Nigerian Scientists and engineers have, for the past two years, been building and launching experimental rockets – without foreign assistance.
There are six centres under National Space Research and Development Agency (NASRDA), the most notable being the National Space Research and Development Agency (NASRDA) Centre for Space Transport and Propulsion (CSTP), located in Epe, Lagos.
The Centre for Space Transport and Propulsion (CSTP), Epe
The CSTP is dedicated to researching and developing space rockets, for military and civilian purposes with stated goal of giving Nigeria the ability to independent launch payload into orbit from Nigerian soil.
Internationally, rocketry is a sensitive subject, because it encompasses “dual use technology”, instruments that can be used, either for peaceful or military purposes. Nigeria’s attempt to aquire ballistic missile know-how in a technology sharing agreement with North Korea ended with threats of sanctions by the West. Nigeria must, therefore, tread softly, to avoid sending the wrong signals about our intentions, which are entirely peaceful.
To this end the military has been pushing for R&D funding for research into rocketry and space using locally based materials and components, including its propulsion.
To this end the Nigerian Army acquired a vast stretch of land from the Lagos State University for the stated purpose of rocket research and field testing. Advances made in this endeavour prompted NASRDA to site each of its Space Research Centres within a university environment to enable Research and Development.
These research facilities are heavily guarded and taking pictures is strictly forbidden. These complexes may well be one of the most tightly guarded properties in Nigeria. There is a deliberate attempt by NASRDA to control its exposure, and they are doing a darn good job on this. Most Nigeria’s May have never heard of a secrete missile development program, much less carrying out field testing.
It is here, in this highly secured complexes that a variety of brilliant engineers work together to build rockets and other space shuttles. From electrical and electronics engineers to mechanical engineers, chemical engineers to professionals in other fields that are relevant to rocket research.
All the materials used to build these rockets are locally sourced, including the chemicals used to fuel them. The rockets built are tested in an open space on the property but far away from human activities.
The last launch achieved about 5 km of altitude. They keep testing until we get it right. We started from less than 1 km. It’s just about the altitude and one day hitting orbit.
Engineers at the research facility say that based on their progress, the agency should be able to launch a rocket into space from Nigerian soil before 2030.
The story of Nigeria’s space programme dates back to 1976 but it was not until 1999 that the National Space Research and Development Agency (NASRDA) was established.
The agency, under the Ministry of Science and Technology is mandated to pursue “the attainment of space capabilities as an essential tool for Nigeria’s socio-economic development and the enhancement of the quality of life of its people.”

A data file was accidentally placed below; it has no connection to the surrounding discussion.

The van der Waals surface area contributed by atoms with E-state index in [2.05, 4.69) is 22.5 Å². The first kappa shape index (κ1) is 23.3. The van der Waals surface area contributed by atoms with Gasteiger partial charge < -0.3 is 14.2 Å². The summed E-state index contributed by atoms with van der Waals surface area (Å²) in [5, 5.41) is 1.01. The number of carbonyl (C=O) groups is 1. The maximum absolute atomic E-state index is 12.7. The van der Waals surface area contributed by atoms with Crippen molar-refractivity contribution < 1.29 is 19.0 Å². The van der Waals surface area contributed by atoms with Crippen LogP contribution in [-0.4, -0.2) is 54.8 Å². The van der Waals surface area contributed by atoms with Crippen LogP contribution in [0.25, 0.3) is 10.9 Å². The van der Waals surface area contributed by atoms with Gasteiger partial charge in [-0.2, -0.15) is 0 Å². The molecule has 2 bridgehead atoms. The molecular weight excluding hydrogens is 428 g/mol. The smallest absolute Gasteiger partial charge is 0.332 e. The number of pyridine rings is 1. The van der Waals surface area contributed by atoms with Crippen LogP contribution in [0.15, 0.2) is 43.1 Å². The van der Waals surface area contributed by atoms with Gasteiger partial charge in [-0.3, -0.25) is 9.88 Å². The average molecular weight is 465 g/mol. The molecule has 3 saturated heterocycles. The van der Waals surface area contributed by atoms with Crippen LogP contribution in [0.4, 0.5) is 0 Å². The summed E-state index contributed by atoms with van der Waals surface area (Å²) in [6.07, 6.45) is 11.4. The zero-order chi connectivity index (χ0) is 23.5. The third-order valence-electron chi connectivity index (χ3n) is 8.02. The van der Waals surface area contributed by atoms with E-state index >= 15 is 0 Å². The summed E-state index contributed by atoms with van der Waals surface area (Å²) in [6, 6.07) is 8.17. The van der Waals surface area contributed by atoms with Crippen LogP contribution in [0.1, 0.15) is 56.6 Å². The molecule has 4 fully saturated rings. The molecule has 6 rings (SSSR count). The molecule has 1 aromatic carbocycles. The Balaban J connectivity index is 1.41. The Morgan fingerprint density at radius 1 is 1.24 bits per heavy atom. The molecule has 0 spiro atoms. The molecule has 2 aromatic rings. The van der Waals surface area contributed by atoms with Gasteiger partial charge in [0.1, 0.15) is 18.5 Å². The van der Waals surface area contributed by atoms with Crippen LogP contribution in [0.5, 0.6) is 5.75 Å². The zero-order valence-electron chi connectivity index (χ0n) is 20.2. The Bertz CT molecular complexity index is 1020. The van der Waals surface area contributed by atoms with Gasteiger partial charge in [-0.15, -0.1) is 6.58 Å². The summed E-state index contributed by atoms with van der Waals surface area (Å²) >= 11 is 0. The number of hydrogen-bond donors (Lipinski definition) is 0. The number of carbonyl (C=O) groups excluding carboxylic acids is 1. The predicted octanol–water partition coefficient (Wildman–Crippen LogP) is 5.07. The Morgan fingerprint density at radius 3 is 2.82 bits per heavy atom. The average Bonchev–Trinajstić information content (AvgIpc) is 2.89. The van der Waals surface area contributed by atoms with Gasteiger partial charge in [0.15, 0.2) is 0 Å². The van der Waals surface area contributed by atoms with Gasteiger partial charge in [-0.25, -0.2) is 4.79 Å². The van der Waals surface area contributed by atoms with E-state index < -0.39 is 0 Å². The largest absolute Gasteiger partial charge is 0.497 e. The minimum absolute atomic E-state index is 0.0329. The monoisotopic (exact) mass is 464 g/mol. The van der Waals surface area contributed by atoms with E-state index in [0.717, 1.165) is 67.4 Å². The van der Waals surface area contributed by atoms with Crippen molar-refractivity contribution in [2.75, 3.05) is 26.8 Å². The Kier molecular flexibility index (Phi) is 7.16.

In 2002, NASRDA set up a 28-year roadmap for the research, development and launching of satellites into orbit from Nigerian soil by 2030. Top on the list was launching a satellite into space.
In 2003, Nigeria launched its first satellite, NigeriaSat-1 into space from Plesetsk Cosmodrome, Russia and has since made tremendous progress, according to another CSTP staff.
After the NigeriaSat-1, we have launched about three other satellites; NigeriaSat-2 and NigeriaSat-X, also launched from Russia and the NigComSat-1R which was launched from China. What we’re now working on is a rocket that will be assembled and launched by Nigerian indigenous engineers before 2030.”
The agency, which celebrated the third year anniversary of the launch of two earth observation satellites, NigeriaSat-2 and NigeriaSat-X, also announced that the nation was working seriously to acquire a Synthetic Aperture Radar Satellite (SAR) to consolidate on the nation’s inroad into the space world.
In 2015 Nigeria shocked the world when it beat NASA, the Russian Space Agency and the European Space Agency to win the bid to provide communications satellite technology services to the Republic of Belarus over a 15-year period. Becoming the first and only African nation to host and manage the satellite of a European country.
The Belarus satellite bid has further positioned Nigeria among top global communications satellite players. It should be noted also that Nigeria leases transponders to neighbouring Ghana, Gabon, Cote’dVoire and several other countries using its NIGCOMSAT -1R infrastructure. And with more sattelites in orbit than the rest of the continent combined, Nigeria’s status as Africa’s premier Space faring nation was further cemented by this deal. Raking in $600 million annually from Belarus satellite.